Assuntos
Carcinoma Epitelial do Ovário/etiologia , Neoplasias Ovarianas/etiologia , Fatores Etários , Índice de Massa Corporal , Carcinoma Epitelial do Ovário/genética , Feminino , Predisposição Genética para Doença/genética , Humanos , Menarca , Análise da Randomização Mendeliana , Menopausa , Neoplasias Ovarianas/genética , Paridade , Fatores de Risco , Fumar/efeitos adversos
8.
Thorax ; 74(7): 633-642, 2019 07.
Artigo em Inglês | MEDLINE | ID: mdl-30936389

RESUMO

INTRODUCTION: Males have a higher prevalence of asthma in childhood, whereas females have a higher prevalence in adolescence and adulthood. The 'adolescent switch' observed between sexes during puberty has been hypothesised to be due to fluctuating sex hormones. Robust evidence of the involvement of sex hormones in asthma could lead to development of therapeutic interventions. METHODS: We combine observational evidence using longitudinal data on sex hormone-binding globulin (SHBG), total and bioavailable testosterone and asthma from a subset of males (n=512) in the Avon Longitudinal Study of Parents and Children, and genetic evidence of SHBG and asthma using two-sample Mendelian randomisation (MR), a method of causal inference. We meta-analysed two-sample MR results across two large data sets, the Trans-National Asthma Genetics Consortium genome-wide association study of asthma and UK Biobank (over 460 000 individuals combined). RESULTS: Observational evidence indicated weak evidence of a protective effect of increased circulating testosterone on asthma in males in adolescence, but no strong pattern of association with SHBG. Genetic evidence using two-sample MR indicated a protective effect of increased SHBG, with an OR for asthma of 0.86 (95% CI 0.74 to 1.00) for the inverse-variance weighted approach and an OR of 0.83 (95% CI 0.72 to 0.96) for the weighted median estimator, per unit increase in natural log SHBG. A sex-stratified sensitivity analysis suggested the protective effect of SHBG was mostly evident in females. CONCLUSION: We report the first suggestive evidence of a protective effect of genetically elevated SHBG on asthma, which may provide a biological explanation behind the observed asthma sex discordance. Further work is required to disentangle the downstream effects of SHBG on asthma and the molecular pathways involved.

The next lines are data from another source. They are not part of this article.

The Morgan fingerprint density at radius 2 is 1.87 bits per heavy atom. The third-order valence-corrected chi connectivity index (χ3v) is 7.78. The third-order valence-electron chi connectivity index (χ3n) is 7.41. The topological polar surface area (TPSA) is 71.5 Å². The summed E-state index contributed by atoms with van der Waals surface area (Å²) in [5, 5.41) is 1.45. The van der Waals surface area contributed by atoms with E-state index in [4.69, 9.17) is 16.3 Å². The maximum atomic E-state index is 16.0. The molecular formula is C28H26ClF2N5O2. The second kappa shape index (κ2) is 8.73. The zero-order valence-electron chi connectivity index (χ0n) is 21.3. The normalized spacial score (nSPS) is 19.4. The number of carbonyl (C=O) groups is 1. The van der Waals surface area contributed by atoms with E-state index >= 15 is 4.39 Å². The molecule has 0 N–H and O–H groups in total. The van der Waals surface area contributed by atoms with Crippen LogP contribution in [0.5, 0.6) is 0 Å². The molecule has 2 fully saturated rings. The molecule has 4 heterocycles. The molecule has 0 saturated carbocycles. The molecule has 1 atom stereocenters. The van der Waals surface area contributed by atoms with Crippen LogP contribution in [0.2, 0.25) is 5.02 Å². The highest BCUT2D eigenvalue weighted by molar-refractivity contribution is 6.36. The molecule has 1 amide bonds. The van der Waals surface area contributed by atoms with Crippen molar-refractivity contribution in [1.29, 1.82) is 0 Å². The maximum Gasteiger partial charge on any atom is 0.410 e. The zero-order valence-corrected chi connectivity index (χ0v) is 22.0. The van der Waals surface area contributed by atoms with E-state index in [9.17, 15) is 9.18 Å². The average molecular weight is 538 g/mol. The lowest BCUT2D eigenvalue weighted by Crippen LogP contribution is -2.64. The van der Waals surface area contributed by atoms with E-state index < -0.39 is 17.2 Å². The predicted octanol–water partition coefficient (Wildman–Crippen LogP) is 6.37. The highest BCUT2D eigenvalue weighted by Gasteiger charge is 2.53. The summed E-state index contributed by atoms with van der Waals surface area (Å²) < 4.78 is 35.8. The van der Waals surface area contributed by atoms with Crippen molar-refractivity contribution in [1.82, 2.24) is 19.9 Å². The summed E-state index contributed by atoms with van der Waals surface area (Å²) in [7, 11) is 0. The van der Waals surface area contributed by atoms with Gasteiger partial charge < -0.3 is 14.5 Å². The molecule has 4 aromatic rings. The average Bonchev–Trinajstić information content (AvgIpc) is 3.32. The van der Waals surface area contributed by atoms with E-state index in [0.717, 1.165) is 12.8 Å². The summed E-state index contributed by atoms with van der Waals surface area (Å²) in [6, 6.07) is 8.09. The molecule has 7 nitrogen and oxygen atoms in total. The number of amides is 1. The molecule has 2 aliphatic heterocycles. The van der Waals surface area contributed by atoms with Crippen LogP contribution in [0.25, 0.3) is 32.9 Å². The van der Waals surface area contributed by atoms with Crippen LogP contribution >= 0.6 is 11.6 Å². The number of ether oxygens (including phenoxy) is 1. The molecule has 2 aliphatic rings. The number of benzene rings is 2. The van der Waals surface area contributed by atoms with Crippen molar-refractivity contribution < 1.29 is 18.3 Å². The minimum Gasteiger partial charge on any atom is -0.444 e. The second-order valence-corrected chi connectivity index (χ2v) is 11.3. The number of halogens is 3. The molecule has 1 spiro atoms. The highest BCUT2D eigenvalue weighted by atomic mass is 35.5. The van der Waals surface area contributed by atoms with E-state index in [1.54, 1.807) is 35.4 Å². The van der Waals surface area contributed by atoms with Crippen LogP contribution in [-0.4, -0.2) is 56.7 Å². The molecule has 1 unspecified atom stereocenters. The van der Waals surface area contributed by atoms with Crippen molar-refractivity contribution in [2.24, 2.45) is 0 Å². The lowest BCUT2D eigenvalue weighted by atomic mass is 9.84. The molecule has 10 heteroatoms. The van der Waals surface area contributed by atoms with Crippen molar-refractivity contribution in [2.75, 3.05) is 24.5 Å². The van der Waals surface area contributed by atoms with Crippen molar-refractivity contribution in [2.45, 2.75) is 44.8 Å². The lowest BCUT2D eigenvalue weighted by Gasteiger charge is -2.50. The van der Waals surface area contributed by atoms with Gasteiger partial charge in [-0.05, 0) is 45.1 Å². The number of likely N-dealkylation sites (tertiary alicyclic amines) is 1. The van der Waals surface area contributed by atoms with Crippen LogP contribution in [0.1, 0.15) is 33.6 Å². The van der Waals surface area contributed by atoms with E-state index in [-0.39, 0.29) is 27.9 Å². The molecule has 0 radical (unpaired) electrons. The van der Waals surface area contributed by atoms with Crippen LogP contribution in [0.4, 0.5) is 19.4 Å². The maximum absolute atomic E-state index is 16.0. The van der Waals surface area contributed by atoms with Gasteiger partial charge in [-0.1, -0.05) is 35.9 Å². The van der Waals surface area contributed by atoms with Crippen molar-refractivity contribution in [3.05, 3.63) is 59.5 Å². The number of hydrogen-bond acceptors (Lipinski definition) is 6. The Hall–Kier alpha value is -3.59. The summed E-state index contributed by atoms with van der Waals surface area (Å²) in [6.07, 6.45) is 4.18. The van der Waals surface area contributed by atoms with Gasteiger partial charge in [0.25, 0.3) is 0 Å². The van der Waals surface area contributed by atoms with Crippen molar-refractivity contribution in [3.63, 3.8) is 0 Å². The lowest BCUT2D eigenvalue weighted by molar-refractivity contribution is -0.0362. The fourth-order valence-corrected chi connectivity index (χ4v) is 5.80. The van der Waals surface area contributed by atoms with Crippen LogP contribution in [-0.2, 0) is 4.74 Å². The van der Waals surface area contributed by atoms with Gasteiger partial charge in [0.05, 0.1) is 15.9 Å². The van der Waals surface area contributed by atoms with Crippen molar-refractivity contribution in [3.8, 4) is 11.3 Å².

Assuntos
Asma/genética , Hormônios Esteroides Gonadais/fisiologia , Asma/sangue , Asma/fisiopatologia , Medicina Baseada em Evidências/métodos , Feminino , Predisposição Genética para Doença , Estudo de Associação Genômica Ampla , Humanos , Masculino , Análise da Randomização Mendeliana , Estudos Observacionais como Assunto , Fatores Sexuais , Globulina de Ligação a Hormônio Sexual/metabolismo , Testosterona/sangue , Testosterona/fisiologia , Bancos de Tecidos
10.
Cancer Causes Control ; 29(11): 1073-1080, 2018 Nov.
Artigo em Inglês | MEDLINE | ID: mdl-30306355

RESUMO